Wade Clark Roof
Wade Clark Roof
I was at UNC from 1966 to 1970, and received the Ph.D. in 1971. Gerry Lenski chaired my dissertation. It was a great time to be there with distinguished scholars other than Gerry with whom I took courses like Blalock and Hawley, and also to be there when two stalwarts from the past, Guy Johnson and Rupert Vance were retiring. Of course it was a hectic time in the country with protests against the Vietnam War, racial struggles, and a burgeoning women’s movement. But for me having grown up in conservative South Carolina, then having earned a MA degree at Yale Divinity School and exposed to its liberal influence, my time in Chapel Hill offered a time for studying religion and race relations and shaping a sociologically informed perspective on American society. The country’s continuing unresolved issues have in many ways influenced my research agenda. Today’s Donald Trump phenomenon, Black Lives Matter, Islamaphobia, and the proliferation of guns and violence all remind us of how so many of our major national issues remain unresolved.
A short anecdote: When I applied to the department I had no idea that I would have to take four courses in statistics and methods, for which I was ill-prepared. After applying I visited the department, met Babe in the office, and she told me to go down and meet Tad Blalock to find out more about the program. He mentioned those courses but didn’t say they were required and I stupidly said “Well I doubt I’ll be taking those courses!” I’ve often wondered how I got accepted.
In 1970, I took an Assistant Professor position at the University of Massachusetts, Amherst in 1970 where I remained for 19 years. There I taught sociology courses on religion, race relations, and American society. Amherst was a great place to live and to raise our two daughters. There, as well, I benefited from meeting scholars in the Five-College Consortium who shared my interests in religion and where my sociological interests became more focused on the changing religious and cultural landscape in the post-1960s. My research agenda ever since has focused largely on this broad topic, with specific attention to generational change, post-Protestant America culture, shifts in religion and politics, global politics, and the polarization of religion and politics in our country today, my latest book project.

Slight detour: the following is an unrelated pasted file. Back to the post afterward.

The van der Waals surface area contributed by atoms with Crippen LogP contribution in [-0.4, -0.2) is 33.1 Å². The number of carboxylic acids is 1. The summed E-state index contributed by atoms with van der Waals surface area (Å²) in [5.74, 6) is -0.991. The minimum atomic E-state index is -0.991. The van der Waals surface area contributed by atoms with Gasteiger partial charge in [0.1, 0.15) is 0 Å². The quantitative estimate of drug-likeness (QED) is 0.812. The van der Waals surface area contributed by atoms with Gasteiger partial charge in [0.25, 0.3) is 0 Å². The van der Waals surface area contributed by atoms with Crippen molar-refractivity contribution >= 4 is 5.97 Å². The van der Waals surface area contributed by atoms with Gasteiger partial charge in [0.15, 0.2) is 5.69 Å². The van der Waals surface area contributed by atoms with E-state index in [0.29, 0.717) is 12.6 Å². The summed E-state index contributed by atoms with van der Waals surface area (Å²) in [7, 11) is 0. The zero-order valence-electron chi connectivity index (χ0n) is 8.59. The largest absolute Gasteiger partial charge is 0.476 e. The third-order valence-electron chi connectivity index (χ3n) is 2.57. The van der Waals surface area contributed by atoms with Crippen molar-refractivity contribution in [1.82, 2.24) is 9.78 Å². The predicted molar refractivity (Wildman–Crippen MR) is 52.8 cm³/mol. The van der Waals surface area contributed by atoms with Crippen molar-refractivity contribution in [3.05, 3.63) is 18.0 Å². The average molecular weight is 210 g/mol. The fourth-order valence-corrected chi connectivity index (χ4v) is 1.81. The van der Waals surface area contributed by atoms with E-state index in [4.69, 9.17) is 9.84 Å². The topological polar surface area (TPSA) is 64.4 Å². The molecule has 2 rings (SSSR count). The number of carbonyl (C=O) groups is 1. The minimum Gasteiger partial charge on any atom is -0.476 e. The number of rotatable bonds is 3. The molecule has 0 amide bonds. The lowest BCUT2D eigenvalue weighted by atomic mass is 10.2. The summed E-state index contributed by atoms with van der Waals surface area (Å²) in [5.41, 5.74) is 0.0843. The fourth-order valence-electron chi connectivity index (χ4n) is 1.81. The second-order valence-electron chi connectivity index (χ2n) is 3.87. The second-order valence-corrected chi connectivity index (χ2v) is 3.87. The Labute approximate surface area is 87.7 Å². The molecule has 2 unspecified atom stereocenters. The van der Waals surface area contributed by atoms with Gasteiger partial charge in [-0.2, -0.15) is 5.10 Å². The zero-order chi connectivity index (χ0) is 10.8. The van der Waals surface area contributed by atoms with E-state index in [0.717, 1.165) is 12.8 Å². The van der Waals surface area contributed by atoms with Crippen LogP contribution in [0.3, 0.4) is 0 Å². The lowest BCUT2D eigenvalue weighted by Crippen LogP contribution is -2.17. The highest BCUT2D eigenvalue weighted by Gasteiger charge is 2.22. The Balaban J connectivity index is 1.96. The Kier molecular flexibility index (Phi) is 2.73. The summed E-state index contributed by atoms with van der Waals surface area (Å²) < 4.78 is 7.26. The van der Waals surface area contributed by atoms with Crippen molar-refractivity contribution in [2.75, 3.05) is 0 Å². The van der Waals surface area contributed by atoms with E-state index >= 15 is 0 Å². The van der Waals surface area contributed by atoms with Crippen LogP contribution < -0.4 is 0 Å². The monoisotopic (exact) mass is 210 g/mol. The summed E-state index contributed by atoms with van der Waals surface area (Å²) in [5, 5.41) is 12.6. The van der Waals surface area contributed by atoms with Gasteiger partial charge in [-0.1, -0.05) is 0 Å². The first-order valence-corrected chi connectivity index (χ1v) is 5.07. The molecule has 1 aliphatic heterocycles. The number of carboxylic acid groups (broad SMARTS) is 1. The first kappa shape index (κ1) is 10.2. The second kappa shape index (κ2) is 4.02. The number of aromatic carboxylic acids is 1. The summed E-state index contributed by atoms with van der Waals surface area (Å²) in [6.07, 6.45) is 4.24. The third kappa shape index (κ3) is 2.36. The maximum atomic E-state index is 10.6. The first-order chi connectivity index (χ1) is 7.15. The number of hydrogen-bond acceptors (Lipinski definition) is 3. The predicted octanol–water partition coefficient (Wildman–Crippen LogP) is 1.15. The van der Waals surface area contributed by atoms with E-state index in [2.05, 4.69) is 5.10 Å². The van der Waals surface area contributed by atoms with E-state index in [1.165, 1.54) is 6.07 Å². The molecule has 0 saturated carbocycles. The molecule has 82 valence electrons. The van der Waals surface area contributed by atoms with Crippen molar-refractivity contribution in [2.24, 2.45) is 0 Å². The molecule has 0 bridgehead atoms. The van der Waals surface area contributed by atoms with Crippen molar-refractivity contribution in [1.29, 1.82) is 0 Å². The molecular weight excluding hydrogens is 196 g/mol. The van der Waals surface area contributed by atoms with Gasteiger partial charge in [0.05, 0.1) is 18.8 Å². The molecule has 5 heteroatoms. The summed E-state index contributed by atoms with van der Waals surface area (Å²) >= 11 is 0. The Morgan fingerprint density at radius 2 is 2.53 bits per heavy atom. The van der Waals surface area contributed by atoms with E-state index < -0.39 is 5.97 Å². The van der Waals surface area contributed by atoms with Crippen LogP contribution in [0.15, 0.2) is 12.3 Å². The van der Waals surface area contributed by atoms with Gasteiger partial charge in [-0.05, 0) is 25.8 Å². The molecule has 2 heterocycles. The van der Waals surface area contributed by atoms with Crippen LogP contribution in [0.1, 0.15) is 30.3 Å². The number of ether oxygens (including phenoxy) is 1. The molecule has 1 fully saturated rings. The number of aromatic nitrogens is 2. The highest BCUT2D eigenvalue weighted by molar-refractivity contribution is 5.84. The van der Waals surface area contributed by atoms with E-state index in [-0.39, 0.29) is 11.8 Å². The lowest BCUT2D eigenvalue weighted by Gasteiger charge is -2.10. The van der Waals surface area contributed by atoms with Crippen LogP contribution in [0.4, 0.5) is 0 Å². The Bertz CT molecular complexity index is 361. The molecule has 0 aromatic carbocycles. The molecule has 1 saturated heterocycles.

In 1989, my wife and I moved to Santa Barbara where I had an appointment in the Department of Religious Studies at UCSB. That was a big move – geographically, culturally, and in teaching context. It was a good time for a career change: my daughters were in college, and to be honest I had grown somewhat discouraged by the ethos within many sociology departments that regarded religion as fairly inconsequential as a subject of study – a dependent variable, as we say. Today, this has changed somewhat in sociology departments following 9/11 in this country and the obvious role of religion today in politics within the Middle East and elsewhere in the world. Also, the greater interdisciplinary focus in education has pushed universities toward more attention to religion. Indeed, this is the most exciting time to teach and conduct research on, religion, politics, and culture in my 46 years of teaching.
At UCSB, I have been lucky to have graduate students in a seminar from Religious Studies, Sociology, Anthropology, and other departments. This makes for lively discussion across the Social Sciences and Humanities, one which has benefitted me in my thinking and research on religion. Having supervised 19 dissertations here over the years focusing mostly on American topics, it appears the intellectual climate has been a productive one. Here I have also been able to create a center — the Walter H. Capps Center for the Study of Ethics, Religion, and Public Life — sponsoring a variety of programs bringing diverse faculty and public officials together for conversation on important issues.
Recently, I have retired but my wife and I continue to live in Santa Barbara. We have six grandchildren, all on the East Coast. I remain greatly indebted to UNC Sociology for its influence upon me.
Submitted March 2016